Of course in real life the calculated target throttle may be incorrect due to vibration and other external disturbances, but if your update rate is much higher than needed, this will in a way be filtered out by the motor/ESC smoothing routines and the rapidity with which the next (maybe more correct) value gets calculated.
I see your points. But, in that case the refresh rate of the FC must be much higher than the refresh rate of the ESC itself. And also, motor rotation is not that quick, at full speed it takes 4msec for one full rotation.
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Old Dec 01, 2010, 05:10 PM
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A new test tonight, this time it was done with an I2C BL-Ctrl from MK. I adapted my test tool to support I2C.
Quick first result below (sorry for the quality of the graph, I'll make better).

It shows that at 100msec between throttle changes, it is pretty good, the motors do follow well the duty requested, even if there is some constant latency.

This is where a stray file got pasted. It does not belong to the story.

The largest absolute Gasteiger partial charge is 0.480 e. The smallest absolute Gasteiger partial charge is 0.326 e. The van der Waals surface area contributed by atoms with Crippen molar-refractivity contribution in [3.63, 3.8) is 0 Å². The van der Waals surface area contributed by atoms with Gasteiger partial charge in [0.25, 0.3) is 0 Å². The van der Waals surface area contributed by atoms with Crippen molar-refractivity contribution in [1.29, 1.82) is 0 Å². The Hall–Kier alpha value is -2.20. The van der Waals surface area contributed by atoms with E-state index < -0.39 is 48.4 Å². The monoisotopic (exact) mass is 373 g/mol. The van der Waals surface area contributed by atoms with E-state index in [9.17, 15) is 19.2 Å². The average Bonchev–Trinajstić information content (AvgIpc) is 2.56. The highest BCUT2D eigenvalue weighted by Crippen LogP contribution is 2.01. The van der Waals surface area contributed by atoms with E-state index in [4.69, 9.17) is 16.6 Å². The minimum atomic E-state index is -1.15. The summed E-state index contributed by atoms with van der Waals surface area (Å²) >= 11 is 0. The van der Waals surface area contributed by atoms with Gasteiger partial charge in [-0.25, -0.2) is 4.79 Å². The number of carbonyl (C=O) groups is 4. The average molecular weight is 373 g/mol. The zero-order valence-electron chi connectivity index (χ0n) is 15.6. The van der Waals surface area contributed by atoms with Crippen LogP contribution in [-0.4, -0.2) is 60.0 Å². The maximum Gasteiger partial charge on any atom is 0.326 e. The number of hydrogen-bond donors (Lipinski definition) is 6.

I'll make more exhaustive tests, but it can be a good track. Please, do not conclude that I2C is better than PPM, there is firmware smoothing of the ESC also.
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Old Dec 01, 2010, 08:43 PM
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Joined Jan 2009
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kapteinkuk,

Thanks for collecting and publishing all this wonderful data! If you are still in an investigative mood, I'd like to suggest you attempt to find the resolution of the ESC - that is the shortest pulse width difference that the ESC can interpret as a change in the speed command.

FWIW, I'm planning to use 12Amp Turnigy Plushes in my quad.

- Roy
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Old Dec 02, 2010, 10:14 AM
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Solihull, England
Joined Jun 2004